Interesting cast and an interesting premise for this sophisticated late-’60s sci-fi movie. George Hamilton is Prof. Tanner, joined by Professors Sally Hallson (Yvonne DeCarlo), Van Zandt (Richard Carlson), Henry Hallson (Arthur O’Connell), Margery Lansing (Suzanne Pleshette), Talbot ‘Scotty’ Scott (Earl Holliman), and Meinicker (Nehemiah Persoff) to research human endurance for the government’s space program. Well, that’s a creepy situation right there.
A Naval officer Nordlund (Michael Rennie) comes to check on the scientists’ progress. Strangely, one of the researchers turns out to not only be hyper-intelligent, but also has telekinetic powers. “This is most extraordinary.” Hallson kind of stirs things up with a cunning test: as a group, a paper can be made to spin around; no one knows who’s the genius, though. Meanwhile, people start turning up dead. A sub-text of the genius deal involves the possibility of creating supermen with these powers.
Immediately, we’re plunged into crime/mystery territory. A name ‘Adam Hart’ pops up. So, there’s a double mystery: who has ‘the power’? and who’s the murderer? (Possibly the same person). Tanner and Margery brainstorm about who the culprit might be, but the police suspect Tanner.
Weird stuff starts happening to Tanner. He ends up in one of the most surreal settings possible–a funhouse. He thinks he’s the next target. Then another odd setting–an isolated desert spot–to look into Hallson’s background. He finds out something about the mysterious Adam Hart and his “black gypsy eyes.” Everyone’s a little cracked there. So, Tanner, waylaid by the bad guy’s underling, thinks he’s done for; but he finds a nice oasis, err, gunnery range. Sure, this scene is reminiscent of Cary Grant’s face-off with a crop duster in North By Northwest. But it’s a thriller device worth recycling.
Yvonne DeCarlo does a great bit as Hallson’s boozy widow Sally. As Tanner’s quest in surreal-land continues, he, Margery, and Meinicker try to blend in by crashing a party. But not before a near-lethal clash between the two guys at Margery’s apartment. “We’re too much like dogs trying to catch the dogcatcher” admits Meinicker. A Mary Tyler Moore lookalike at the party discovers that Meinicker is dead. So much for going incognito.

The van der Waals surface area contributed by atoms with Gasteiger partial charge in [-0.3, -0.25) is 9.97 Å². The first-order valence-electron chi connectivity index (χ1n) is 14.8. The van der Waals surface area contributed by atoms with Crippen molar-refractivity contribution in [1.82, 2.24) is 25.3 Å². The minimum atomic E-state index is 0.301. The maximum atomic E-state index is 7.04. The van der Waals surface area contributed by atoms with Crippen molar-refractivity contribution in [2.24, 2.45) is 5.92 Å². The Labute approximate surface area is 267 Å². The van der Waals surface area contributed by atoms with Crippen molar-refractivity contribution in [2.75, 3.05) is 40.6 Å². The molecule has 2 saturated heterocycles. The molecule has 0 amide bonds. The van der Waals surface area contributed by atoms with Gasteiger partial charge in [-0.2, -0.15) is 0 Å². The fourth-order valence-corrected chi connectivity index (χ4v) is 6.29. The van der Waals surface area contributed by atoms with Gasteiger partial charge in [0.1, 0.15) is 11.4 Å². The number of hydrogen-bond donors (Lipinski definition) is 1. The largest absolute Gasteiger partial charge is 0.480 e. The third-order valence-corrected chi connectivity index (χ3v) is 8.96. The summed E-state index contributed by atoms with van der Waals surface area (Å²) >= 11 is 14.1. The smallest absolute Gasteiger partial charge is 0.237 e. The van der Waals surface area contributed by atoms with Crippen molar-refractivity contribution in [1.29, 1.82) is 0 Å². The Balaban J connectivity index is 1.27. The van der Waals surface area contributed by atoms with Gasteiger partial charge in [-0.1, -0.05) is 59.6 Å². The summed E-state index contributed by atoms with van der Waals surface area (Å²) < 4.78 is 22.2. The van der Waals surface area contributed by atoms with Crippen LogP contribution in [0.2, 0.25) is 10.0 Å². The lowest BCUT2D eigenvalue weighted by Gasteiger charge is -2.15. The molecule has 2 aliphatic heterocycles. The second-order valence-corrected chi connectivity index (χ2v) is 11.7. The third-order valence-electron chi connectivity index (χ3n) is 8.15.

Looks like Nordlund is next. We get a very Hitchcockian elevator shaft pursuit. He wants to kill both of the surviving ‘suspects.’ I guess he’s off the hook then… But Tanner has a more humane plan to catch the murderer. He skulks around Van Zandt’s pad, and is nearly rundown by Nordlund’s car. He escapes, flying off a bridge into the drink, but manages to free himself, only to find some cops waiting.
Now, since Van Zandt has just been killed, Tanner’s in the proverbial ‘heap o’ trouble’. But the detective half-believes him, so the cops find a way smoke out the fiend, using Tanner as a decoy. Thanks to some quick thinking, Tanner shakes the police and finds that Scotty, the least likely suspect, is apparently the mastermind. He’s shot in a police standoff. Tanner momentarily disappears, but Margery somehow finds him.
Finally, Nordlund shows up (Tanner confronts him by calling him Hart). Nordlund/Hart induces Tanner’s very macabre hallucinatory sequence–complete with juicy flashbacks. The movie is worth watching for that alone. I was completely fooled; I was sure Nordlund/Hart was the ‘superman’. Then, I was ready to accept that it could be Scotty, or even Margery.
All of this pretty much stands the plot on its head. Far from being the ‘wronged-man’ protagonist of film-noir, Tanner ultimately proves to be the right man (as the criminal mastermind). What’s confusing is that Nordlund/Hart shows the same (heart-attack) symptoms as Tanner; doesn’t that imply that he’s a ‘superman’ too? How else can he force Tanner to have that Pandora’s box of evil hallucinations unless he has telepathic powers?
Another question involves the murders: why does the ‘superman’ have to kill anyone? Presumably because the other scientists won’t trust him, and might do him harm. Bending people to your will should be enough of a power trip, without going psychopathic. Besides, what has he got to fear since he can control their thoughts and perceptions? I’m twiddling my thumbs on that one…
For a movie with a very complex plot, things could be a little clearer at the end. Those who say that the sci-fi plot is basically hijacked by the mystery/thriller plot have a valid complaint. Another way to look at the plot(s), though, would be seeing the science fiction becoming reality as the movie progresses.
In the best story-telling tradition, we see what the premise indicates; the other part of the plot has the characters trying to figure out the plot that the telepathic stuff literally creates. So the murder mystery contains the actions or consequences of the enhanced telekinetic thoughts.
There’s a lot going on in The Power, and it does meander and slow down in spots. But an original concept, well-acted, with stylistic settings and atmosphere. 8/10.